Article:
This wide range of diagnoses shows a simple way to choose any of them to justify surgical intervention, coupled with the good intentions of surgical technique, the decrease in anesthetic risk, better medical treatment that includes a shorter hospital stay, and routine administration of antibiotics, it becomes very attractive to choose surgery and forget or ignore basics of professional and ethical responsibility, from which arise sentences like: "If it doesn’t come out the bottom, it comes out on top." Even when questioning patients about surgical history, they often indicate other surgeries but not cesarean section, that is to say, it is not given the importance as it is, a real surgical event not without risk and complications.18
Attributing the increased incidence of the surgical procedure to one or a few causes ignores the complexity of the problem. Cultural, socio-economic, medico-legal and biomedical factors are crucial, difficult to correct, and harder to compare in performing the procedure. For example, De la Fuente and De la Fuente,24 surveyed 1222 members of the Sociedad Española de Ginecología y Obstetricia in 2006, on the decision to do cesarean section at the request of the patients. 57.8% would not do a Caesarean section on a primiparous patient with a normal fetus with cephalic presentation who requested the operation; in contrast, 93.8% answered affirmatively when this primiparous patient in normal conditions has a breech fetus.
In recent years the role the patient should play has become increasingly important in the process of diagnosis and treatment. It is said that they should be involved in decision-making, guided by information given by the doctor, who must stop being paternalistic and ask the opinion of the mother, who will record her choice by signing an informed consent. The reasons given by the pregnant women who wish to terminate pregnancy by Caesarean section are, among others, believing it possible to avoid bad perinatal outcomes and complications of the pelvic floor, both urinary and fecal incontinence.25 Although vaginal birth is the natural and most frequent way to give birth, there is much scientific evidence on the safety and potential benefit of ECS in pregnant patients.1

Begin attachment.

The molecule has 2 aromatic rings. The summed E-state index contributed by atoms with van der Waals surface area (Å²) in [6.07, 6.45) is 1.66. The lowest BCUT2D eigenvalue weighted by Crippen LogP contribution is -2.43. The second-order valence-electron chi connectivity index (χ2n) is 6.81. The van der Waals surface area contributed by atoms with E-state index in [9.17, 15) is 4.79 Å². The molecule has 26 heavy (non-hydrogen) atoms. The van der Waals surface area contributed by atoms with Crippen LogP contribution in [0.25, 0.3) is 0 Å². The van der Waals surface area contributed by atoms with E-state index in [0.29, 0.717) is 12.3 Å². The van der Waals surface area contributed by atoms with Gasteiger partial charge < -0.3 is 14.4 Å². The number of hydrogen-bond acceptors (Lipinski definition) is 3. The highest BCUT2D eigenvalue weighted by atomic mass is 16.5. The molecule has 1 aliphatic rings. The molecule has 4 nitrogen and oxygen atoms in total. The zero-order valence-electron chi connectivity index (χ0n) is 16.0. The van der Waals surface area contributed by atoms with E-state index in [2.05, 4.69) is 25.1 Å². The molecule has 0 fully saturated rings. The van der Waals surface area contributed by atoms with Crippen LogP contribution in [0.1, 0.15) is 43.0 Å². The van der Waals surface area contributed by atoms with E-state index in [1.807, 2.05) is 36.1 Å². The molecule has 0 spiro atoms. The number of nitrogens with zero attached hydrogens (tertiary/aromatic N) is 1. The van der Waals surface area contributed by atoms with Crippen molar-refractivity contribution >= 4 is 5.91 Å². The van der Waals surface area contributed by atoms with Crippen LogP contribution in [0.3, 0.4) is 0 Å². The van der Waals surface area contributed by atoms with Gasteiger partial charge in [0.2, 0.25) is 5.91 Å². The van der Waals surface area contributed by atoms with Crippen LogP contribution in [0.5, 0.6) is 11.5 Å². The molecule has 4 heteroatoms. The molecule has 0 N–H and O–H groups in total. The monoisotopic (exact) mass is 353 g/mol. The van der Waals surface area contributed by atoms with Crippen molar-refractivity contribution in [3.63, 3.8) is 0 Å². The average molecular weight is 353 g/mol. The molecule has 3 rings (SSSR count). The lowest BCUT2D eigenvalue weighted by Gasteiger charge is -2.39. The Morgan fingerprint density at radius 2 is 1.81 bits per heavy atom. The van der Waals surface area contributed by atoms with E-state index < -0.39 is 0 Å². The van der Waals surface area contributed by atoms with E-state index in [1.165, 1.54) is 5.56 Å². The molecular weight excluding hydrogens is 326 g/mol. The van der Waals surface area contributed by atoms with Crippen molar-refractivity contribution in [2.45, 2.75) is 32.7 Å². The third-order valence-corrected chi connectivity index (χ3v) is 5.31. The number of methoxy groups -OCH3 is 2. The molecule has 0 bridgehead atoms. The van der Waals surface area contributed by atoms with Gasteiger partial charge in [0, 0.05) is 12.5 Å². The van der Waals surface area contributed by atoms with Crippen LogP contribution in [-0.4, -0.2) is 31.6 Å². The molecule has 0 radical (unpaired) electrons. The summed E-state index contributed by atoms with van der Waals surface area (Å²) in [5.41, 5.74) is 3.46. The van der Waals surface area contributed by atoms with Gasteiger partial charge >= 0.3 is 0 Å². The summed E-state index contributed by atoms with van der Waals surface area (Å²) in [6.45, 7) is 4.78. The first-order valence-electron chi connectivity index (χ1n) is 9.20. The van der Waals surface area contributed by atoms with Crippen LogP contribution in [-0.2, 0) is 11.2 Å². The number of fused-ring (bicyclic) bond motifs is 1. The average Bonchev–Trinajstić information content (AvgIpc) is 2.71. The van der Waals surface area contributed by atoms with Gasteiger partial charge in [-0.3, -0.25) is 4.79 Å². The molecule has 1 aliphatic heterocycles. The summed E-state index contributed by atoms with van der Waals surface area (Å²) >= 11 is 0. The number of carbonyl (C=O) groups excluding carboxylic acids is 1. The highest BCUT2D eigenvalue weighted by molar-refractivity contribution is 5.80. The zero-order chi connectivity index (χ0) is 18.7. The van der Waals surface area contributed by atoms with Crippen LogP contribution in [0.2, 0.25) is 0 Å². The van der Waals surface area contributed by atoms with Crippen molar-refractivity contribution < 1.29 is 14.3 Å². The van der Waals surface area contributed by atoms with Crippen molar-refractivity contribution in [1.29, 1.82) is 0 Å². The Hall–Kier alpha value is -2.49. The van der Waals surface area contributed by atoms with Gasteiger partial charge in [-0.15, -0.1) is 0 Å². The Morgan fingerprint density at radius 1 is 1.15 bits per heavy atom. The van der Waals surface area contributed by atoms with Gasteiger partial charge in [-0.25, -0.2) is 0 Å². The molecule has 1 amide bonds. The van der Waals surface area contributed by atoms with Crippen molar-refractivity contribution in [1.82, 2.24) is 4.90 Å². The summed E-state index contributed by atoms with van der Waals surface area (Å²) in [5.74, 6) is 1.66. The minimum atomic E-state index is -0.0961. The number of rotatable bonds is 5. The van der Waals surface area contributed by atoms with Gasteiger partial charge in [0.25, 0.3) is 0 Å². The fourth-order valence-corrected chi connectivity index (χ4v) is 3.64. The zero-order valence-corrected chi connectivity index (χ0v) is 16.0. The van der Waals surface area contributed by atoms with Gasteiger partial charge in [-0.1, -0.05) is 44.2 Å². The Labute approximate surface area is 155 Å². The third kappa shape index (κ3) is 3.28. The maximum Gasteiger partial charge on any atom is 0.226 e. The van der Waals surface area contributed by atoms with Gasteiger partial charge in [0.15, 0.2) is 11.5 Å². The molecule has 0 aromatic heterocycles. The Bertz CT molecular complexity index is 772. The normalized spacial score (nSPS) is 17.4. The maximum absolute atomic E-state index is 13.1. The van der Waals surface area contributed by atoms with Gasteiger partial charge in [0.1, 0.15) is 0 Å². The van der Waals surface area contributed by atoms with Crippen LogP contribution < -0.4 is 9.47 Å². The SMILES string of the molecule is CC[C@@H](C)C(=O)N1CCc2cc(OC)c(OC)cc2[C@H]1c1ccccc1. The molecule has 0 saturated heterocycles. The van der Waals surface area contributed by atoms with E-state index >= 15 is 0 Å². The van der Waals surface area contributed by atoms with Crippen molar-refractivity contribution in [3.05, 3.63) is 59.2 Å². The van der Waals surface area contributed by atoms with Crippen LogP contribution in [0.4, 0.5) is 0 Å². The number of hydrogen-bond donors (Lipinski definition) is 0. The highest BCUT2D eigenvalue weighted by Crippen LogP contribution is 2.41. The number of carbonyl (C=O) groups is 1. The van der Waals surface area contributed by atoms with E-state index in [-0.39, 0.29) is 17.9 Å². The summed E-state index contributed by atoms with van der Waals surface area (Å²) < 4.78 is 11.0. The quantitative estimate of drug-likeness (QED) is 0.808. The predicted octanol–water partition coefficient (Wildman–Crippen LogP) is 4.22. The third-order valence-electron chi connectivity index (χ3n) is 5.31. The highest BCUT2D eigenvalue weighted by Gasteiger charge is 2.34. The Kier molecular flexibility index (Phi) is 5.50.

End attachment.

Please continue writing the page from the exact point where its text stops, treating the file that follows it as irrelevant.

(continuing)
The question is: Is it ethically valid for a woman to decide the mode of delivery of the fetus? The reasonable answer seems to be yes if we consider one of the core principles in bioethics, that is, the principle of autonomy. Seen in this premise, then the duty of the medical team and the obstetrician is to give the woman all relevant information, of course free of jargon, so she can make a proper deliberation and choose the path of birth of the fetus, which implies an exercise by the doctor not only humility to see themselves as equal to the patient, but of openness and sensitivity to other ways of seeing reality, that is, leaving aside the "empowering" of the patient, and in any case with the advantage of also sharing responsibilities. For all the academic and scientific rigor that is applied to analyze this situation, it is not possible to find a clear explanation, and this is because obstetricians have many ways to disguise the indications of a Caesarean. We write diagnoses like "cephalopelvic disproportion" to then extract a newborn of 2.7 kg; or "low fetal reserve" with Apgar 9-9. Of course, in all these cases we convince women to be subjected to surgery to "prevent" damage to the newborn, but in many cases none of said risks are seen.26